reference to the work found in another source, or 3) composed by the cataloger based
on an assessment of the scope and content of the work.

A group of experts gathered together to discuss a topic (or topics) of mutual interest,
often of a theoretical or philosophical nature, as in Plato’s Symposium. In ancient
Greece, music and drinking were traditional accompaniments at such gatherings,
which were restricted to males of the household. Plural: symposia.

A concise written description of the plot of a long narrative work (novel, play, opera,
epic poem, etc.), giving a quick, orderly overview of the whole, usually prepared by a
person other than the author. As a general rule, academic libraries do not purchase
reference works that specialize in providing synopses (example: Masterplots) because
they are too easily used by students to avoid reading assignments. Synonymous with
plot summary. Compare with abstract and summary.

A three-character numeric code in the range of 0XX-9XX with XX=01-99, used in
the MARC record to identify the kind of data contained in a field. The numbering
system allows fields to be grouped by function in hundreds. In fields requiring
authority control, the second and third character positions in the tag indicate parallel
content. According to Betty Furrie, approximately ten percent of all MARC tags are
used in most bibliographic records; the other ninety percent are used infrequently
(Understanding MARC Bibliographic Machine-Readable Cataloging). For books, the
most frequently used tags are:
010 tag - Library of Congress Control Number (LCCN)
020 tag - International Standard Book Number (ISBN) and terms of availability
040 tag - cataloging source
050 tag - Library of Congress call number
100 tag - personal name main entry (primary author)
130 tag - uniform title main entry
240 tag - uniform title
245 tag - title and statement of responsibility (title proper, name of part/sectionof work, remainder of title, etc.)
246 tag - varying form of title (cover title, parallel title, spine title, portion oftitle)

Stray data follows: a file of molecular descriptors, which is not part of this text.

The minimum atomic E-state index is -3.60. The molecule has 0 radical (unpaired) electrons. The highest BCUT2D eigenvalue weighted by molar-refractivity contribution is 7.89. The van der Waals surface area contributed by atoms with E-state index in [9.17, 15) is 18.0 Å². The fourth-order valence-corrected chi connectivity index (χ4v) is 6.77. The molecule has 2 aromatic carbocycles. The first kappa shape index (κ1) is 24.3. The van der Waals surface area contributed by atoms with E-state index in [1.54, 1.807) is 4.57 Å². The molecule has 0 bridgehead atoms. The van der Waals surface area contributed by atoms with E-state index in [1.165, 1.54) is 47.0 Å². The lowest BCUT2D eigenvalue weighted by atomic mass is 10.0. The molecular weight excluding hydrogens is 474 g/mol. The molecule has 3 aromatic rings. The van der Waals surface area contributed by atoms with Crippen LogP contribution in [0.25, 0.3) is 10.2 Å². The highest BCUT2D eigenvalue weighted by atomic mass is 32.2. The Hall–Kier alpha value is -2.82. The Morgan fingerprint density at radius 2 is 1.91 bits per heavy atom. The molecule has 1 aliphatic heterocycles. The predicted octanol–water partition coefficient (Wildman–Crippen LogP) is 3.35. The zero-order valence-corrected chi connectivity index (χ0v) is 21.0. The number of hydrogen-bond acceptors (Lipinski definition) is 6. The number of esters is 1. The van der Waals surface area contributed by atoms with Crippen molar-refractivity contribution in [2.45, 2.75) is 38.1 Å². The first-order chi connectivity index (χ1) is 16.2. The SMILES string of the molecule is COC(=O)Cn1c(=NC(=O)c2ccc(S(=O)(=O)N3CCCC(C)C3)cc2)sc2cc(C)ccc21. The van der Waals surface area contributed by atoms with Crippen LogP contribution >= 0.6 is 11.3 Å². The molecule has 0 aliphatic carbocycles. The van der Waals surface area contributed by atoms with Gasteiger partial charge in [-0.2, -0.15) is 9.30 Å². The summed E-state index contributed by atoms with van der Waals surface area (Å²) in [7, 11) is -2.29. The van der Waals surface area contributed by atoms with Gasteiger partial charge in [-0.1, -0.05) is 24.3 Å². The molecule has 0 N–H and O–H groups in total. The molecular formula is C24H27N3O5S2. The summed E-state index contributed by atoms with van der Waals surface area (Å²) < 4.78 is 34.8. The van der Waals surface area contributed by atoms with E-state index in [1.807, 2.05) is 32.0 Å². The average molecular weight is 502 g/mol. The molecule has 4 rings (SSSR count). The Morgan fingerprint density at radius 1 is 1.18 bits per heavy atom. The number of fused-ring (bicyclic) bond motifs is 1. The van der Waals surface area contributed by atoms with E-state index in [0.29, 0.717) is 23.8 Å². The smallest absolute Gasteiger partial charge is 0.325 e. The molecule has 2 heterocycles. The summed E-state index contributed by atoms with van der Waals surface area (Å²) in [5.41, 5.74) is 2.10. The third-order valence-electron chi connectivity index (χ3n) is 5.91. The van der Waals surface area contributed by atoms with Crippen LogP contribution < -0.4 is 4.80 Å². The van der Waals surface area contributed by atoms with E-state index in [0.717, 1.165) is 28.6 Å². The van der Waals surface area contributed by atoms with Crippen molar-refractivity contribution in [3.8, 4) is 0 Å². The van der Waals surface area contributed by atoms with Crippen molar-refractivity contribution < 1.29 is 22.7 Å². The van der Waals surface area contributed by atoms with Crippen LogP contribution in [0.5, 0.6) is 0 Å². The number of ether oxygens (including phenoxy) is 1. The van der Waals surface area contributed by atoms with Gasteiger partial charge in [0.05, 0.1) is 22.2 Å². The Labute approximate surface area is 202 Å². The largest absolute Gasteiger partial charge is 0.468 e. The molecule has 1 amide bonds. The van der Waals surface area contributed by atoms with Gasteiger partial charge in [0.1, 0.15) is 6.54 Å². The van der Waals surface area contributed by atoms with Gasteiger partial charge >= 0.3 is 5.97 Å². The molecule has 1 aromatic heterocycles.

250 tag - edition (edition statement, other information about edition)
260 tag - publication, distribution, etc. (imprint)
300 tag - physical description (collation)
440 tag - series statement added entry (title)
500 tag - general note
504 tag - bibliography note
505 tag - formatted contents note
520 tag - annotation or summary note
600 tag - personal name subject added entry
610 tag - corporate name subject added entry
650 tag - topical subject heading
651 tag - geographic name subject added entry
700 tag - personal name added entry (joint author, editor, illustrator)
710 tag - corporate name added entry (other than subject or series)
800 tag - series personal name added entry
830 tag - series uniform title added entry
Also refers to a character string attached to a portion of text in an HTML document,
usually at the beginning and end, to identify elements of the file, specify formatting,
or establish a link. To see the tags in this hypertext dictionary, click on "View" or its
equivalent in your Web browser and then select the option "Page Source" or "View

Tag group:
The three-digit content designators (called tags), used to identify fields in the MARC
record, are grouped by function in hundreds as follows, with XX in the range of
0XX tags - Bibliographic control numbers and coded information
1XX tags - Main entries
2XX tags - Titles, edition, imprint
3XX tags - Physical description, etc.
4XX tags - Series statements
5XX tags - Notes
6XX tags - Subject added entries
7XX tags - Added entries other than subject or series; linking fields
8XX tags - Series added entries and holdings
9XX tags - Fields for local use

An acronym for Tagged Image File Format, a widely supported data format
developed by Aldus and Microsoft for storing black-and-white, gray-scale, or color
bitmapped images on a personal computer. Files in TIFF format are compressed and
usually have the extension .tif or .tiff added to the filename.